In the unit 10 is provided what may be called a terminating resistance 40 of relatively low value (typically of the order of four ohms) coupled between the "grounding point" 32 on the frame 18 by means of a lead 42 and an opposite lead 44 coupled with a fifth "pilot" or sensing conductor 46 in the cable means 12.
The power sub-station unit 14 normally includes some sort of metal frame indicated by the dotted outline 48, in turn mounted for mobility upon means 50, which either tend to electrically insulate the frame 48 from ground or at least do not provide a reliable electrical ground therefor. Accordingly, an effective electrical ground 52 for the system is locally provided adjacent the unit 14 by any conventional means (such as a conductive grounding stake, not shown). The frame 48 of the unit 14 is coupled at a connection point represented by the solid dot 54 with the local ground 52 by a conductive lead 56, which is preferably protected in any suitable manner against being disturbed (because of the importance of maintaining such basic coupling between the system and the local ground 52).
The sub-station unit 14 is usually provided with a power transformer 58 having a three-phase output winding 60 adapted to deliver three-phase power of the desired voltage to three power output leads 62, 64 and 66. It will be understood that a primary winding (not shown) of the transformer 58 will conventionally be coupled with and energized by any available primary source of suitable alternating current power (not shown), such as a local generator associated with the unit 14 or a coupling with an electrical power line from a remote generating station. In a localized sense with respect to the field system under consideration, however, the transformer 58 and its output winding 60 may be regarded as representing the source of power to be distributed to the unit(s) 10 and over which the apparatus of the invention is intended to exert control for safety purposes.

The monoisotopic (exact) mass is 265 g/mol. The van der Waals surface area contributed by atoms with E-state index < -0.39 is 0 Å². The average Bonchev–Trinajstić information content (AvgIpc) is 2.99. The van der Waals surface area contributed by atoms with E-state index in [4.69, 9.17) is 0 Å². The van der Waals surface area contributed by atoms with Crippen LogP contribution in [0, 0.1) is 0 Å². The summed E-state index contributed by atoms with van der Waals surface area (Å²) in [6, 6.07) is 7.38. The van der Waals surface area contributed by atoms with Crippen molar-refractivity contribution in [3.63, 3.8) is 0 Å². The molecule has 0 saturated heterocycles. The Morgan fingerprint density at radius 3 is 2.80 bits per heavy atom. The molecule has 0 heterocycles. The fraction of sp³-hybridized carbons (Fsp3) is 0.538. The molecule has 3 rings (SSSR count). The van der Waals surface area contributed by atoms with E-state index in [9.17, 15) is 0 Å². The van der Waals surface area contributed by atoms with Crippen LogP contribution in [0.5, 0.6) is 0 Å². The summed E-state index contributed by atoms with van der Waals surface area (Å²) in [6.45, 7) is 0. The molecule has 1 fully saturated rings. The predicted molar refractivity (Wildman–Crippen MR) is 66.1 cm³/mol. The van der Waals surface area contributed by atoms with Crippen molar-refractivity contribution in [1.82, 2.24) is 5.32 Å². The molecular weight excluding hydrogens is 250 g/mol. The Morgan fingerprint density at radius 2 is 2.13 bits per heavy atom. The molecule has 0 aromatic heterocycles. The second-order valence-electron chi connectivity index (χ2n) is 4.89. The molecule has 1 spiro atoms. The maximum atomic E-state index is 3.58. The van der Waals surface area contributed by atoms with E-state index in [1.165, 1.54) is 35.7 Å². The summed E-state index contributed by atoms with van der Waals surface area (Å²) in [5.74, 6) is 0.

It will be noted that the center 68 of the output winding 60 is coupled with a second local ground 52' through a lead 70, a limiting resistance 72, and lead 73 in conventional fashion for the purpose of limiting the possible fault current drawn from the winding 60 to some limit value (typically 25 Amperes in high voltage systems). Similarly, the grounding conductor 30 of the cable means 12 is conventionally coupled with the local ground 52' via leads 76 and 73. The local grounds 52 and 52' are separated by a distance specified by safety regulations to reduce voltage gradient effects during faults.